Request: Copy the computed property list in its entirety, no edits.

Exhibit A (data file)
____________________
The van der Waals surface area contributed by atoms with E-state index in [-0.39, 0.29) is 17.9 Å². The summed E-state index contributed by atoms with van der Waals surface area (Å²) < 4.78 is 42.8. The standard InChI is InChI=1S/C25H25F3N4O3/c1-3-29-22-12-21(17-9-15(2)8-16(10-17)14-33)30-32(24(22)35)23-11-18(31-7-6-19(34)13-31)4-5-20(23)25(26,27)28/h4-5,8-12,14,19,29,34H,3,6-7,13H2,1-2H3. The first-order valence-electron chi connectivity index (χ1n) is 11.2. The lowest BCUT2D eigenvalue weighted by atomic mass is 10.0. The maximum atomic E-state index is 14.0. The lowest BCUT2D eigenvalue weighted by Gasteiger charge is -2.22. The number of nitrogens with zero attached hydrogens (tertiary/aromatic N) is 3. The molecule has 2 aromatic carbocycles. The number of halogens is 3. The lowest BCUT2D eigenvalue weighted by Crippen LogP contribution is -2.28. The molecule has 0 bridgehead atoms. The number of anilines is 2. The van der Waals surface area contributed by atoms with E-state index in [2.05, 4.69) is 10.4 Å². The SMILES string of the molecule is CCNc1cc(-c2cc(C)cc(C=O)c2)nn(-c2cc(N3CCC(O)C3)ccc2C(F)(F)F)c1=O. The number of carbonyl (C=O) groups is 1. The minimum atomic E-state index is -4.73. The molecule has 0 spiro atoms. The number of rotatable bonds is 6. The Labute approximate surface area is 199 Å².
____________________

The van der Waals surface area contributed by atoms with E-state index in [-0.39, 0.29) is 17.9 Å². The summed E-state index contributed by atoms with van der Waals surface area (Å²) < 4.78 is 42.8. The standard InChI is InChI=1S/C25H25F3N4O3/c1-3-29-22-12-21(17-9-15(2)8-16(10-17)14-33)30-32(24(22)35)23-11-18(31-7-6-19(34)13-31)4-5-20(23)25(26,27)28/h4-5,8-12,14,19,29,34H,3,6-7,13H2,1-2H3. The first-order valence-electron chi connectivity index (χ1n) is 11.2. The lowest BCUT2D eigenvalue weighted by atomic mass is 10.0. The maximum atomic E-state index is 14.0. The lowest BCUT2D eigenvalue weighted by Gasteiger charge is -2.22. The number of nitrogens with zero attached hydrogens (tertiary/aromatic N) is 3. The molecule has 2 aromatic carbocycles. The number of halogens is 3. The lowest BCUT2D eigenvalue weighted by Crippen LogP contribution is -2.28. The molecule has 0 bridgehead atoms. The number of anilines is 2. The van der Waals surface area contributed by atoms with E-state index in [2.05, 4.69) is 10.4 Å². The SMILES string of the molecule is CCNc1cc(-c2cc(C)cc(C=O)c2)nn(-c2cc(N3CCC(O)C3)ccc2C(F)(F)F)c1=O. The number of carbonyl (C=O) groups is 1. The minimum atomic E-state index is -4.73. The molecule has 0 spiro atoms. The number of rotatable bonds is 6. The Labute approximate surface area is 199 Å².